What happens when … we don’t know how to begin understanding the injustices of what we are witnessing, never mind addressing them?
But what happens when whole populations are ill, and the only medicine for them is policy change, and we haven’t the first clue how to go about advocating for such treatment? Or when a virus shuts the world down and the powers that be offer ventilators to some nations and hand sanitiser to others, and we don’t know how to make sense of the injustice? What do we do with the pervasive feeling of helplessness when patients lose autonomy over their bodies, but we have had it subtly built into our professional belief systems that the treatment we offer is not our decision to weigh in on?
While many of Virchow’s ideas on biology and sociology may be outdated, one thing seems to hold true, politics remains medicine on a larger scale; or, to invert his statement: medicine is just politics on a smaller scale. In fact, research has shown that the type of healthcare we tend to consider the responsibility of doctors, nurses, hospitals, and pharmacies accounts for at most 25% of all health outcomes, the vast majority depending, instead, on what are today termed the social determinants of health. This brings me back to the question of whether we, as healthcare providers, critically engage with the world around us that impacts the health of our patients more than our medicines ever could.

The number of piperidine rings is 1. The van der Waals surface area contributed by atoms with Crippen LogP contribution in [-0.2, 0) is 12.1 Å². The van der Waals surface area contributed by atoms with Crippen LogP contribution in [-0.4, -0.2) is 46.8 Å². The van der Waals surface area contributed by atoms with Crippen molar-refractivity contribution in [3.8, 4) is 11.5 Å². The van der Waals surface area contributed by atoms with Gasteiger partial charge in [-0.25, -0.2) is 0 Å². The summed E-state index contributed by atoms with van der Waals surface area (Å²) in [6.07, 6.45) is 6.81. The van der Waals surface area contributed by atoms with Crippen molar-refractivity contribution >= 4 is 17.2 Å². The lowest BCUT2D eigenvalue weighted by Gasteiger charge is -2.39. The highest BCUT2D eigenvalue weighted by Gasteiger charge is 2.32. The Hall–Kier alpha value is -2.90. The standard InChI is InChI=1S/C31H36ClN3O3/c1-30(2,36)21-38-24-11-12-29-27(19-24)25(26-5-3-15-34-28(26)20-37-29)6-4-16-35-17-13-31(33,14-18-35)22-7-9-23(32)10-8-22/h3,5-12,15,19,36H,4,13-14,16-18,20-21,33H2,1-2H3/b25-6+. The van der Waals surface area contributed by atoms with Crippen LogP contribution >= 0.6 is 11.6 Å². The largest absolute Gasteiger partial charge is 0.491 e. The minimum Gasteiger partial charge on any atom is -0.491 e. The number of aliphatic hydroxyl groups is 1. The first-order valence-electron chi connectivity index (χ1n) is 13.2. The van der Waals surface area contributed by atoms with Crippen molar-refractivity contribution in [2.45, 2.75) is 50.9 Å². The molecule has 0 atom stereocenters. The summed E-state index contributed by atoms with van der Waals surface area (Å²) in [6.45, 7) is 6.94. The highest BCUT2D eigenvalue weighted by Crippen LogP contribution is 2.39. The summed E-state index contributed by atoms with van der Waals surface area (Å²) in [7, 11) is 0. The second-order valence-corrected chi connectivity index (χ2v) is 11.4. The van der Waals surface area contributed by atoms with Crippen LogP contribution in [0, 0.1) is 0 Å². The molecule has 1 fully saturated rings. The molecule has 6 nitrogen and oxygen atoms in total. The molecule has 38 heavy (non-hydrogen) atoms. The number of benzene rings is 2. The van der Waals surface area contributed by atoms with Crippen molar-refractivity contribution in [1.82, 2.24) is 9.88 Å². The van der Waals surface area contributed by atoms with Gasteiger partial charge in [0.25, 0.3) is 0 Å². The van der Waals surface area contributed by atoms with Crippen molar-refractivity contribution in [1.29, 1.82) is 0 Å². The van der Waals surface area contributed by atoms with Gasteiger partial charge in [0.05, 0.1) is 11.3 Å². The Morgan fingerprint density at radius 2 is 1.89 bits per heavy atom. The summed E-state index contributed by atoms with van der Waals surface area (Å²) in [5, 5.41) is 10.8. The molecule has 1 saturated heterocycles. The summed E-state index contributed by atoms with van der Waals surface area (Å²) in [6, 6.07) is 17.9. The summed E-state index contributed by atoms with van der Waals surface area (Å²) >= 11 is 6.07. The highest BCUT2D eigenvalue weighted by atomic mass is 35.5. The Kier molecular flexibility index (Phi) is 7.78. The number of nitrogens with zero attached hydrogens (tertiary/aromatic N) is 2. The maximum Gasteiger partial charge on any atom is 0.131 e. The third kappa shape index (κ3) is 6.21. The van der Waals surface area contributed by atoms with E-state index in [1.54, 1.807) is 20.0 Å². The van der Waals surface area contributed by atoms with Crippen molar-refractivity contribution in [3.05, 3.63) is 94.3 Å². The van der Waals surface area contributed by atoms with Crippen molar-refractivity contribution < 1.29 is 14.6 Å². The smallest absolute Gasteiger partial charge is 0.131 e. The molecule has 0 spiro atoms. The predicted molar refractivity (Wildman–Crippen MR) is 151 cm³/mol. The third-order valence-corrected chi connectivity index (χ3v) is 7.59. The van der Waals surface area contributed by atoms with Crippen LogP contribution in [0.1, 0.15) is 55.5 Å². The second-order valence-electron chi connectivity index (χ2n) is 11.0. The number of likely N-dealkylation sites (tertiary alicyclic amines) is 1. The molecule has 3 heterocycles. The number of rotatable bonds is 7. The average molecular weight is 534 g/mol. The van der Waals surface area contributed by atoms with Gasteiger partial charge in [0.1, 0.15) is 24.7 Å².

As the river flows
A recent qualitative study involving interviews with health educationalists and medical students highlighted some of the barriers to building critical thinking into existing medical curricula. These include linear-thinking dogmatism, curriculum overload, student anxiety and stress, and ineffective evaluation systems, to name but a few. However, alongside these barriers sit solutions. These include opening traditional education systems to review and criticism, increasing the attention paid to the hidden curriculum, formal recognition of critical thinking as an essential dimension in the medical educational process, and increasing participatory learning throughout medical school.